• Electronic or printed health records that are less than 12 months old, including the most recent reports of laboratory blood work. This is so the pharmacist can review for any kidney or liver problems. The FDA states pharmacists can receive this information through a patient's healthcare provider as well.

This is extra information helps pharmacists to determine whether a patient is allowed to receive a prescription for Paxlovid, and how that prescription may need to be altered. "There are dosage adjustments that need to be made for moderate kidney impairment and should be avoided in those with severe kidney or liver impairment, which is why a review of recent blood work is essential before prescribing," said Dr. Gladd.

In the event that a patient is not able to provide a list of all medications and updated health records, or if an already prescribed medication needs a dosage adjustment to make Paxlovid safer to take, pharmacists may refer the patient to a physician, advanced practice registered nurse, or a physician assistant licensed or authorized to prescribe drugs, Jason Gallagher, PharmD, a clinical professor at Temple University's School of Pharmacy and a clinical pharmacy specialist in infectious diseases at Temple University Hospital, told Health.

The FDA said in a press release that while this action allows state-licensed physicians to prescribe Paxlovid with certain limitations, community pharmacies not already participating as a Test-to-Treat site can decide if or how they will offer service to patients.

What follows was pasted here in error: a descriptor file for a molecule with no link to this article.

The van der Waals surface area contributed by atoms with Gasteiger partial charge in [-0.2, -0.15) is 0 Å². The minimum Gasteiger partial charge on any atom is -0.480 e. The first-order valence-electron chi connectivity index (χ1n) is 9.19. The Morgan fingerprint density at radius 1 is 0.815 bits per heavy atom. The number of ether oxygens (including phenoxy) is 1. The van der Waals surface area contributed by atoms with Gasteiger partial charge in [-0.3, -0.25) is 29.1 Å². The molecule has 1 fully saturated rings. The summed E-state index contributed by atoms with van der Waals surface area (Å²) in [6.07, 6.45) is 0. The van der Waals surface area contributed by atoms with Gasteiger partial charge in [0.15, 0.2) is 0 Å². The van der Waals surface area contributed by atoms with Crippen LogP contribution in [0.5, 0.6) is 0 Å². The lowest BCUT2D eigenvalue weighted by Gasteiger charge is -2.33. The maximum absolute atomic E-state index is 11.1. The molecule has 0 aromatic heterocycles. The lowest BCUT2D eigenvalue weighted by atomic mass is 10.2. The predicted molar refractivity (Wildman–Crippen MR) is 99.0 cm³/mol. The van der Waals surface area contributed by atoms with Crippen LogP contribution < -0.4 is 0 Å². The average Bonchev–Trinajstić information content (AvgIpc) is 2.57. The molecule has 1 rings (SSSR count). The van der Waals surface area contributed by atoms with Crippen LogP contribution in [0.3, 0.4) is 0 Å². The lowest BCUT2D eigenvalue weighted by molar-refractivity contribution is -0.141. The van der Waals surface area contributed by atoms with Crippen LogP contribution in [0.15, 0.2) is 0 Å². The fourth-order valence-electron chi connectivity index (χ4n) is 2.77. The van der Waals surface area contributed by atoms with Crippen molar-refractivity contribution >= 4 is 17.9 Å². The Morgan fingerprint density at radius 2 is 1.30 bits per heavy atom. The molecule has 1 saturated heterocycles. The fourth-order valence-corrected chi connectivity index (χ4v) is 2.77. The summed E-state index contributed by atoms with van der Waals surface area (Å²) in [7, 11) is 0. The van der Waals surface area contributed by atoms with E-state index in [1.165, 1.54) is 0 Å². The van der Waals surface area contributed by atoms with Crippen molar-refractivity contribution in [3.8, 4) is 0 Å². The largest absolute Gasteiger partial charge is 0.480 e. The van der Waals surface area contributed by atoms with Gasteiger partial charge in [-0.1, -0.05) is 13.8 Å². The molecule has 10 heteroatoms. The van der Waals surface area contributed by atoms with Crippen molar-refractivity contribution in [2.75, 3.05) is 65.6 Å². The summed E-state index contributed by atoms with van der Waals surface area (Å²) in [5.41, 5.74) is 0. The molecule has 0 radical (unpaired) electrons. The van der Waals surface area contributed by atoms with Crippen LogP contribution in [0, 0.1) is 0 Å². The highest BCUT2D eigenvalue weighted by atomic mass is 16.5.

How to Get a Prescription for Paxlovid

According to the U.S. Department of Health and Human Services (HHS), you can qualify for Paxlovid if you've tested positive for COVID-19 and are at high risk for developing severe disease. You must also have mild-to-moderate COVID-19 symptoms that have lasted for five days or fewer.

Even though pharmacists have been added to the list of healthcare professionals who can prescribe Paxlovid, the FDA noted that patients who test positive for COVID-19 should still consider seeking care or treatment from their regular healthcare provider or a Test-to-Treat location first.

Gallagher agreed and said patients shouldn't only see their pharmacist for a Paxlovid prescription. Instead, pharmacists should be seen as an additional tool in a situation where other options such as a primary care doctor or nurse aren't available.

"Pharmacists should not become the primary gatekeepers of everyone with COVID to receive therapy," Gallagher said. "To me, the point is [to address] some of the gaps that exist in the care network that we currently have, to add one more type of healthcare provider who can help."

If a patient is looking to get a prescription for Paxlovid, experts recommend they contact their primary care provider first to determine if they qualify for treatment. The next best step is for all patients to have access to their healthcare data to work with a pharmacist if access to other care is limited.

"This is a great step towards access and increasing equity," said Yang. The more people we can treat sooner and within the treatment window without having to overtax our existing healthcare system, that's a win."